The passages above show that Jesus expected the kingdom to be inaugurated within the lifetime of the generation of his disciples, [6] perhaps no more than a hundred years or so after AD30. It is also obvious that the early Christians and the authors of most other early New Testament books share this same opinion about the imminent coming of the kingdom. In fact, Luke tells us that some of Jesus' followers thought that the Kingdom of God would appear during Jesus' trip to Jerusalem [7]:

Luke 19:11
While they were listening to this, he went to tell them a parable, because he was near Jerusalem and the people thought that the Kingdom of God was going to appear at once.

During the lifetime of Jesus, his teaching was that he would announce the coming of the Kingdom and accompany its advent. After the death of Jesus, the expectation of the coming of the kingdom was transposed slightly into the parousia, that Jesus would return to bring about a new world order. As was stated above all the early New Testament documents, those written in the first century AD, contain this expectation of a speedy coming of the kingdom. Paul, the author of the earliest documents in the New Testament, said in no uncertain terms that he expected the parousia within the lifetime of his followers:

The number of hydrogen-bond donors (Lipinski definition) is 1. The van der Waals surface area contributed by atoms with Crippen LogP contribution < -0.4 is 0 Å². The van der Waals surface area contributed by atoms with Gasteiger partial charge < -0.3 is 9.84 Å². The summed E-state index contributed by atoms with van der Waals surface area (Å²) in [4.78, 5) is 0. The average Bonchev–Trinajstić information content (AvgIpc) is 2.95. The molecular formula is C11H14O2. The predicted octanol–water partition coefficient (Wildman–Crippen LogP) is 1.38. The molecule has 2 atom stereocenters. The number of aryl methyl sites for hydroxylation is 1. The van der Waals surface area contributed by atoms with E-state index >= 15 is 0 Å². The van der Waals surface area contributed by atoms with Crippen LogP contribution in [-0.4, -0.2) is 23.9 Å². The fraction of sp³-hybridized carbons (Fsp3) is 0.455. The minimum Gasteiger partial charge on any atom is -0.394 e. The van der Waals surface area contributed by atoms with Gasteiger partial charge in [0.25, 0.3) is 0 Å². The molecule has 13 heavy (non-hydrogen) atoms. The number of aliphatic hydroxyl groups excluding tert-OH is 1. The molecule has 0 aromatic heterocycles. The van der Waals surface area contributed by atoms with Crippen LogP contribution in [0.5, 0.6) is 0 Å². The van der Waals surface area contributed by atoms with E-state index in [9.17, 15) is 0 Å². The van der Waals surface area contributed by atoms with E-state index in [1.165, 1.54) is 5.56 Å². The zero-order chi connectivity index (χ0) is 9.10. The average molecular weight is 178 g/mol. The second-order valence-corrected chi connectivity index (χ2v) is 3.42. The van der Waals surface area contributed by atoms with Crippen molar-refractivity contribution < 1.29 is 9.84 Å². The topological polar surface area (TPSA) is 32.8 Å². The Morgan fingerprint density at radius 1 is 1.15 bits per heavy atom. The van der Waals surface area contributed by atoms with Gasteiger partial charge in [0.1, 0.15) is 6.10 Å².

I Thessalonians 4:15
For this we declare to you by the word of the Lord, that we who are alive, who are left until the coming of the Lord, shall not precede those who have fallen asleep.

Paul believed that the time of the parousia was so near that he advised his followers to eschew worldly things:

I Corinthians 7:29
What I mean, brothers, is that the time is short. From now on those who have wives should live as though they had none; those who mourn, as if they did not; those who are happy, as though they are not; those who buy something, as if it is not theirs to keep; those who used the things of the world, as if not engrossed in time. For this world in its present form is passing away.

The author of the tract to the Hebrews is also of the same belief:

Hebrews 1:1-2
In the past God spoke to our forefathers through the prophets at many times and in various ways, but in these last days he has spoken to us by his son...

Hebrews 9:26
But now he [Jesus] has appeared once for all at the end of ages to do away with sin by the sacrifice of himself.

Hebrews 10:37
For in just a little while, He who is coming will come and will not be late.

The authors of the first epistle of Peter and the epistle of James are also of the same opinion:

I Peter 1:20
He was chosen before the creation of the world, but was revealed in these last times for your sake.

I Peter 4:7
The end of all things is near.

James 5:9